How to Find a Great Sunset Photography Location
We all know that one essential ingredient to a great photograph is beautiful light, and that some of the best light happens during sunset. But what truly makes a great sunset photography location?
Acacia tree or umbrella thorn in Serengeti National Park, Tanzania.
In my experience, the best locations are ones where you can find two different compositions, that will work under different lighting situations, to double your chances of making a spectacular sunset image.
To understand what I’m getting at, first think about the direction of light. As the sun descends in the sky and approaches the horizon, the last of the sun’s rays have a wonderful warm hue, that can light up the tips of mountains, and cast a golden glow on the land in the direction opposite the sun. Then there’s usually a lull for a few minutes when nothing much happens, giving you a chance to change position to face the sun. When the sun falls below the horizon, you’ll have an opportunity to make backlit or silhouette photos.
Finding Your Location
It’s best not to leave location scouting for the last minute, or you won’t have enough time to find a spot with two good compositions, in both directions. Scouting a location is a good activity for mid-afternoon, when you’re probably not going to be photographing anyway, due to the harsh light. Leave your gear at home, or only take minimal equipment to record the scene, so you don’t have a heavy load and you can move quickly and easily.
Arches National Park, Utah
Before you go scouting, don’t forget to find out the exact direction where the sun will set. This is easy to find with a quick internet search and a compass, or using an app on your phone or tablet.
When you are scouting, what you’re looking for is a good composition for both a front-lit scene and a backlit scene. They don’t necessarily have to be at the exact same spot, but it should take you no more than a few minutes to walk between them.
Sunset at Arches National Park, Utah.
Composition Tips for Front-lit Scenes
For your front-lit scene, you are going to have nice golden light throughout the landscape, and if there are any mountains in your frame, they will have dramatic bright light on the top. What I usually look for in this kind of a scene is depth, by using foreground elements to emphasize the distance between foreground and background.
Try to find some leading lines that will guide the viewer’s eye through the image, and ideally lead to something in the background. Or, find other interesting features, such a plant or colourful rocks, to place in the foreground of the scene.
Composition Tips for Backlit Scenes
Once those final rays have disappeared from your front-lit scene, you’re ready to change positions and get ready for the backlight. In a backlit scene, everything on the ground is going to be in shadow, so you no longer need to worry about depth – it’s all going to be black anyway. So now what you are looking for is something with a great shape, to make an interesting silhouette against the colourful sky. This can be jagged mountains, sea stacks on the ocean, a cactus, or anything else that has a really strong shape. Don’t pick anything that is going to just look like a vague blob of darkness.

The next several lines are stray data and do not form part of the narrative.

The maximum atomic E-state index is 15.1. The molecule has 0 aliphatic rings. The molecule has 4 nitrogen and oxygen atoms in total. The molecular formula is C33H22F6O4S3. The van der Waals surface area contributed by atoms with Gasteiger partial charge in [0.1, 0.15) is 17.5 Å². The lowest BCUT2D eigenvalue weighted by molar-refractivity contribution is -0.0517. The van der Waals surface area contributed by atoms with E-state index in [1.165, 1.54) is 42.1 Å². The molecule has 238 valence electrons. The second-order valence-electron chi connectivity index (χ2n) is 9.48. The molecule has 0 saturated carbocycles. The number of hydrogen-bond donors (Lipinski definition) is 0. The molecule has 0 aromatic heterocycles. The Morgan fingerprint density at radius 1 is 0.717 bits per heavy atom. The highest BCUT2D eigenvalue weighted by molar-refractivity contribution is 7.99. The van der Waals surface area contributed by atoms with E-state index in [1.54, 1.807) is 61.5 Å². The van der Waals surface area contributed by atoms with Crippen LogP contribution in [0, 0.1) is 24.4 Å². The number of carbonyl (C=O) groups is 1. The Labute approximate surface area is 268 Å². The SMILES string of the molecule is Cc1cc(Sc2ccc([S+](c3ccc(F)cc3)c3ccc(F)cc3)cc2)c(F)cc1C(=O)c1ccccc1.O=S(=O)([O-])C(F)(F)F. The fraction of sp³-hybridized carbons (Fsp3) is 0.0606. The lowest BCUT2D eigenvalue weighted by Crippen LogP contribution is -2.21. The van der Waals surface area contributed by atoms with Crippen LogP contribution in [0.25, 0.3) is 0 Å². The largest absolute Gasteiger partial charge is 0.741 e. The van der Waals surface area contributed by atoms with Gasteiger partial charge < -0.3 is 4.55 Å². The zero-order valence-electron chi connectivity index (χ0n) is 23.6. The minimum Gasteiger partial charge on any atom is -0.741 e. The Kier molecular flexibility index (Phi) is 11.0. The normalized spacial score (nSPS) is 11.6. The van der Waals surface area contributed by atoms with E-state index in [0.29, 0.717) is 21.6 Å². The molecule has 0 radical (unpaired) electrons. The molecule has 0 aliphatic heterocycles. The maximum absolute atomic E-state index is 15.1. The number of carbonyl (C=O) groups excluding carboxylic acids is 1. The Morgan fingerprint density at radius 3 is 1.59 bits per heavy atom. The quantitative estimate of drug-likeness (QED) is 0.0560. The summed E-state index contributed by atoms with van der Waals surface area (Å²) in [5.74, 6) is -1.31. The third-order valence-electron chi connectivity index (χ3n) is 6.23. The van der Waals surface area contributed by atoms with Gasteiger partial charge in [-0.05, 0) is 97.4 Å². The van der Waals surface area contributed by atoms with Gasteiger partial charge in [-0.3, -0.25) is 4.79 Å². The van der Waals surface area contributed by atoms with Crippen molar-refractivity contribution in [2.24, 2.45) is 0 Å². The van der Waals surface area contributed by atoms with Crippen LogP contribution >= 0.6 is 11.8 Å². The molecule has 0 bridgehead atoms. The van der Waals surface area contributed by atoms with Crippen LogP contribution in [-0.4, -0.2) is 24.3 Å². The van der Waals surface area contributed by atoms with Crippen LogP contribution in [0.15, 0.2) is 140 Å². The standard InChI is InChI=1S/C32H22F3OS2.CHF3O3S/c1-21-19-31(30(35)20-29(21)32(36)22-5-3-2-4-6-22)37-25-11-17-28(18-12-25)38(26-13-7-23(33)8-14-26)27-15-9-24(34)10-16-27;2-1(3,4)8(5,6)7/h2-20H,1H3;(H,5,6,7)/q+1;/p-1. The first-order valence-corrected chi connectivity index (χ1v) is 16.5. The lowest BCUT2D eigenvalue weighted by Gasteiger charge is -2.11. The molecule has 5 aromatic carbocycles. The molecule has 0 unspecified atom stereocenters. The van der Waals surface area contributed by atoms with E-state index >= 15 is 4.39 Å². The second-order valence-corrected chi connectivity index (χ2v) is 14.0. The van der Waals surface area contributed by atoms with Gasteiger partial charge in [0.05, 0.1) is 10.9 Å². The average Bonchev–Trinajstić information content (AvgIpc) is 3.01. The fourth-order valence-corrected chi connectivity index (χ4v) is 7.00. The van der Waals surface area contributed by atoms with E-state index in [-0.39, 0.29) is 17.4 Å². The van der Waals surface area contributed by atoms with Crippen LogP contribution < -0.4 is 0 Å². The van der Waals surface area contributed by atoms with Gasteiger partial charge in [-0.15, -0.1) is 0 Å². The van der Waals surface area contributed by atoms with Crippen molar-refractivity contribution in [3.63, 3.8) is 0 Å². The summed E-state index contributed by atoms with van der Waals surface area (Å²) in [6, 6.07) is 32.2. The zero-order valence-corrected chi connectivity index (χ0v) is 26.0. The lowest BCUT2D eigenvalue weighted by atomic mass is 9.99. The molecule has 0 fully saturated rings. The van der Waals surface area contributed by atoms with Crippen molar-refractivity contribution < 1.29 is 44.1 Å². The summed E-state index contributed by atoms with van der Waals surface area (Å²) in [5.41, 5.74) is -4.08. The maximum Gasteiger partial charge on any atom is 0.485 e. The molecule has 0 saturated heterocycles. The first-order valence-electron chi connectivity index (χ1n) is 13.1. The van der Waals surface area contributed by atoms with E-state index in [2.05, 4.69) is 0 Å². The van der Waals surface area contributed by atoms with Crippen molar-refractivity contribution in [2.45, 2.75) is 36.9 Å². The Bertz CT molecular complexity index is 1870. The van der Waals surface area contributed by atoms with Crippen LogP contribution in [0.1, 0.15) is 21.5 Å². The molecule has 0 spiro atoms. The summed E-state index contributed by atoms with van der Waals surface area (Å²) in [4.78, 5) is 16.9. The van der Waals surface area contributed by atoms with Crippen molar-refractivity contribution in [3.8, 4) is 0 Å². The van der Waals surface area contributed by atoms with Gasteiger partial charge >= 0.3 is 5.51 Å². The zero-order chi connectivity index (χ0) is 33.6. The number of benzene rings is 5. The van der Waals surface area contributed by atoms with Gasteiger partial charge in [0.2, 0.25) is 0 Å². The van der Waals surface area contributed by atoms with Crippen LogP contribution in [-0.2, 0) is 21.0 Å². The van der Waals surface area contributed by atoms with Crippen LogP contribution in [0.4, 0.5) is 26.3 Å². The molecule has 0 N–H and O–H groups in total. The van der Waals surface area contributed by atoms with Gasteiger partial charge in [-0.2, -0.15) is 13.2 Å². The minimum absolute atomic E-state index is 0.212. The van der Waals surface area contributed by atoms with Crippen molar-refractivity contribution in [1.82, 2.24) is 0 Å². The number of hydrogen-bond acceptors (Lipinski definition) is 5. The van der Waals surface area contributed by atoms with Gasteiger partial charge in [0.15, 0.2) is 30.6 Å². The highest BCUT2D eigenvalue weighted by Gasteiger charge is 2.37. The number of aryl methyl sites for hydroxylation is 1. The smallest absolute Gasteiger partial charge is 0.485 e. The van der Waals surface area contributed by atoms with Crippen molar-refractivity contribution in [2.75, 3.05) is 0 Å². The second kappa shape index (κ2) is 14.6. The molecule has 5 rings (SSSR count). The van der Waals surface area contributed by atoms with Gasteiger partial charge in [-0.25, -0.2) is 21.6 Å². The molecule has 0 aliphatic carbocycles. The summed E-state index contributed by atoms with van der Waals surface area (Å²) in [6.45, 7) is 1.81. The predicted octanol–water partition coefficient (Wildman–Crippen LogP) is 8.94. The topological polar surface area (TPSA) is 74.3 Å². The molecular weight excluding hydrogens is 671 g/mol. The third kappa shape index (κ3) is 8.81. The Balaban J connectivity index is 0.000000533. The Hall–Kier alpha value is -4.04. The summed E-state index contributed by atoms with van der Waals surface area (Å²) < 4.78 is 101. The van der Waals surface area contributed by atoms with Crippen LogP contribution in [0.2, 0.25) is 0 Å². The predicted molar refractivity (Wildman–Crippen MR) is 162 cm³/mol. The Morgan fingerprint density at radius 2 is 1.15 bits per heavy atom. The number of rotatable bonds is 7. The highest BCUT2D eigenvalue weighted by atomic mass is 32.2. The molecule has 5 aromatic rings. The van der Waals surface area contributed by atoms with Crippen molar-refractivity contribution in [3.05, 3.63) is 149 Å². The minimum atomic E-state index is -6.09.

Sunset at Joshua Tree National Park, California
In the Field
Keep these composition ideas in mind when you scout your location, and if you need to, mark your chosen spots with a GPS while you are scouting, to make it easier to find your location when you return to the scene for sunset.
Go early! If there are any clouds on the horizon where the sun will set, the last rays for your front-lit scene will come sooner than expected.
Ogilby Road near Yuma, Arizona.
Exposure for Front-lit Scenes
As the sun descends in the sky and approaches the horizon, your scene will have a more even exposure than it would have earlier in the day. But you still may want to use a graduated neutral density filter, to even out the exposure between the brighter sky and the darker land.
Exposure for Backlit Scenes
When exposing for a backlit scene, it’s important not to use an exposure setting that takes the whole frame into account, like matrix or evaluative metering. Instead use spot metering, and meter on a sky portion of your image, which will capture the dramatic colours in the sky, while allowing your subject in the foreground (the one with the great shape) to become a silhouette.
You can only plan so much when it comes to sunset photography, the rest is up to mother nature. You can only guess what is going to happen with the clouds and the light. When you get there, you may only have clouds for your front-lit scene and not the backlit one. But at least if you plan out two different shots, you’ll double your chances of coming home with a stunning sunset photo.